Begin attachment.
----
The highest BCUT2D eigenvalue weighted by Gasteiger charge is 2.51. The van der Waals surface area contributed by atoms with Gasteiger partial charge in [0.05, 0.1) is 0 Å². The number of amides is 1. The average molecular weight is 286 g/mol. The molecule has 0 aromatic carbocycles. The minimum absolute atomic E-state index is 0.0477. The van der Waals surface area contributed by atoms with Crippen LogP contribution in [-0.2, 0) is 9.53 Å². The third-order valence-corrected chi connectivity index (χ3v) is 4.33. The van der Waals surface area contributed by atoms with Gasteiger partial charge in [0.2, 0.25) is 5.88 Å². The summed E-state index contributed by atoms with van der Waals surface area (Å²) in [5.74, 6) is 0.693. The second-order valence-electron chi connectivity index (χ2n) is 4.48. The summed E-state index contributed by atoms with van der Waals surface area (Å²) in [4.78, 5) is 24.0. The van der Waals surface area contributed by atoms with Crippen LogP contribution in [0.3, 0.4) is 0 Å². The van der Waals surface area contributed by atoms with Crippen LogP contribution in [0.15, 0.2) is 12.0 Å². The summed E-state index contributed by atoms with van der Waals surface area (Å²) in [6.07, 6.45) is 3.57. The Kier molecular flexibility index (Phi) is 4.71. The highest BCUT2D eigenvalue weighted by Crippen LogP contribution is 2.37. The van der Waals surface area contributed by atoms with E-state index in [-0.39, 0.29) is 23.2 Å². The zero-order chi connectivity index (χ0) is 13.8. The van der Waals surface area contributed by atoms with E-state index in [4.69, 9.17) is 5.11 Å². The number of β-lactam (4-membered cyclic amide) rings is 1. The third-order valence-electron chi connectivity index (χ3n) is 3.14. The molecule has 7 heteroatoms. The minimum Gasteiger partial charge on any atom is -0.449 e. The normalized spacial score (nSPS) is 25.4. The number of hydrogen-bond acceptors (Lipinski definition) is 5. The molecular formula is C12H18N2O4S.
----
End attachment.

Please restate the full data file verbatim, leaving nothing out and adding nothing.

The highest BCUT2D eigenvalue weighted by Gasteiger charge is 2.51. The van der Waals surface area contributed by atoms with Gasteiger partial charge in [0.05, 0.1) is 0 Å². The number of amides is 1. The average molecular weight is 286 g/mol. The molecule has 0 aromatic carbocycles. The minimum absolute atomic E-state index is 0.0477. The van der Waals surface area contributed by atoms with Crippen LogP contribution in [-0.2, 0) is 9.53 Å². The third-order valence-corrected chi connectivity index (χ3v) is 4.33. The van der Waals surface area contributed by atoms with Gasteiger partial charge in [0.2, 0.25) is 5.88 Å². The summed E-state index contributed by atoms with van der Waals surface area (Å²) in [5.74, 6) is 0.693. The second-order valence-electron chi connectivity index (χ2n) is 4.48. The summed E-state index contributed by atoms with van der Waals surface area (Å²) in [4.78, 5) is 24.0. The van der Waals surface area contributed by atoms with Crippen LogP contribution in [0.3, 0.4) is 0 Å². The van der Waals surface area contributed by atoms with Crippen LogP contribution in [0.15, 0.2) is 12.0 Å². The summed E-state index contributed by atoms with van der Waals surface area (Å²) in [6.07, 6.45) is 3.57. The Kier molecular flexibility index (Phi) is 4.71. The highest BCUT2D eigenvalue weighted by Crippen LogP contribution is 2.37. The van der Waals surface area contributed by atoms with E-state index in [-0.39, 0.29) is 23.2 Å². The zero-order chi connectivity index (χ0) is 13.8. The van der Waals surface area contributed by atoms with E-state index in [4.69, 9.17) is 5.11 Å². The number of β-lactam (4-membered cyclic amide) rings is 1. The third-order valence-electron chi connectivity index (χ3n) is 3.14. The molecule has 7 heteroatoms. The minimum Gasteiger partial charge on any atom is -0.449 e. The normalized spacial score (nSPS) is 25.4. The number of hydrogen-bond acceptors (Lipinski definition) is 5. The molecular formula is C12H18N2O4S.